2012 has seen the nation’s Medical Boards come under relentless scrutiny for allegedly dropping the ball on regulating healthcare providers who write prescriptions for opioids and other potentially addictive drugs. 2013 will see the Boards react in full. We all know that when a Medical Board gets hit with criticism by Legislator A or Media Outlet B, the Board reflexively lashes out at Doctor C. For you as a healthcare provider to know how to protect yourself from biased and careless official investigation, you need to know what your regulatory overseer is thinking, and how you could be at risk no matter how ethically and safely you do your job. Here’s what is on Medical Boards’ “wish lists” nationwide for 2013:
1) Criminal investigations, in addition to administrative inquiries, for any patient overdose death. An excellent recent LA Times article roundly criticized the California Medical Board for what the paper viewed as lax oversight of doctors who lose patients to prescription drug overdoses. The Medical Board’s first reaction will be to raise the stakes by initiating a more clearly criminal inquiry against a healthcare provider when any patient fatality is even partly attributable to prescription drugs. The Board is out to vindicate itself. Providers who underestimate the Board’s desire for vindication are operating at their own peril.
2) Tightening up communication between coroners’ offices and Medical Boards. It’s good policy for coroners to immediately notify Medical Boards whenever a death is attributed even partly to prescription drugs. The danger, though, is what Medical Boards will do with the information as new reporting requirements become operative. In the hands of Medical Boards desperate to rebuild their tarnished reputations, this could easily become a 1-800-WHO TO TARGET NEXT hotline. That’s not what these new reporting laws intend, but I’m confident it will be their effect.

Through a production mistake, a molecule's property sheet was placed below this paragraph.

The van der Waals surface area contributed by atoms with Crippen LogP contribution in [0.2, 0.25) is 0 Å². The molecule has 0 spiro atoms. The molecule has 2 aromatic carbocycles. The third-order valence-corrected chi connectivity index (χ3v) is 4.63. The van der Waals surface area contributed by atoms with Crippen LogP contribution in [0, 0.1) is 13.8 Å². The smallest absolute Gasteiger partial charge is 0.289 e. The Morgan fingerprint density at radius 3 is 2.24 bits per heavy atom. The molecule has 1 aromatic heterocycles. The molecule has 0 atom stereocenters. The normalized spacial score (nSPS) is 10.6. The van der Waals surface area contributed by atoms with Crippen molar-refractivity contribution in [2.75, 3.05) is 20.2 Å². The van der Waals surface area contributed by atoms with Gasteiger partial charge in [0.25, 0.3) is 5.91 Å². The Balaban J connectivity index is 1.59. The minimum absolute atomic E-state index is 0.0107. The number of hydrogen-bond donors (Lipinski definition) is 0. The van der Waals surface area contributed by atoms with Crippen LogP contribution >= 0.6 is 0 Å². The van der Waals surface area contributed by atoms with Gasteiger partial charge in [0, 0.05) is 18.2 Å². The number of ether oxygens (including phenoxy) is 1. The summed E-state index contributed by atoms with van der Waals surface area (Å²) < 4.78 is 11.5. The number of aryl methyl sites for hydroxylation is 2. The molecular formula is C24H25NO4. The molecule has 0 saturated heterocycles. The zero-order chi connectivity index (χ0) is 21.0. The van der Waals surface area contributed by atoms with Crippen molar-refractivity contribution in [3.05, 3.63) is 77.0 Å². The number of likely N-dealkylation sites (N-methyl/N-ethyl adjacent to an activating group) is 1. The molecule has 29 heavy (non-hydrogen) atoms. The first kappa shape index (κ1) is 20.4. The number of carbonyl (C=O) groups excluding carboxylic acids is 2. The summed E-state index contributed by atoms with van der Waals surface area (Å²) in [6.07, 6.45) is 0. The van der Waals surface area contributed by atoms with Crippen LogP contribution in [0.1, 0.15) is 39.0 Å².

3) Finding criminal and administrative liability when a provider gives prescription drugs to an addict. Wait a minute: Isn’t it permissible under federal and state law to prescribe controlled substances to an addicted person? Yes. In fact, doesn’t the law of many states expressly prohibit discipline against healthcare providers who do this? Yes again. But in the recent LA Times article cited above, a Medical Board investigator said that a patient’s death was “the inevitable result” of giving narcotics to an addict. That sounds like a new theory of liability to me. Take it from a defense lawyer: An incorrect interpretation of the law does not always stop police from acting. Healer beware.
I will have more to say on these particular topics, as well as what I think 2013 will bring for the broader issue of prescription drug abuse. For now, take heed and make sure you’re in compliance with all the federal and state laws governing prescription painkillers and other drugs. Remember that PAINKILLER LAW is here to help you.
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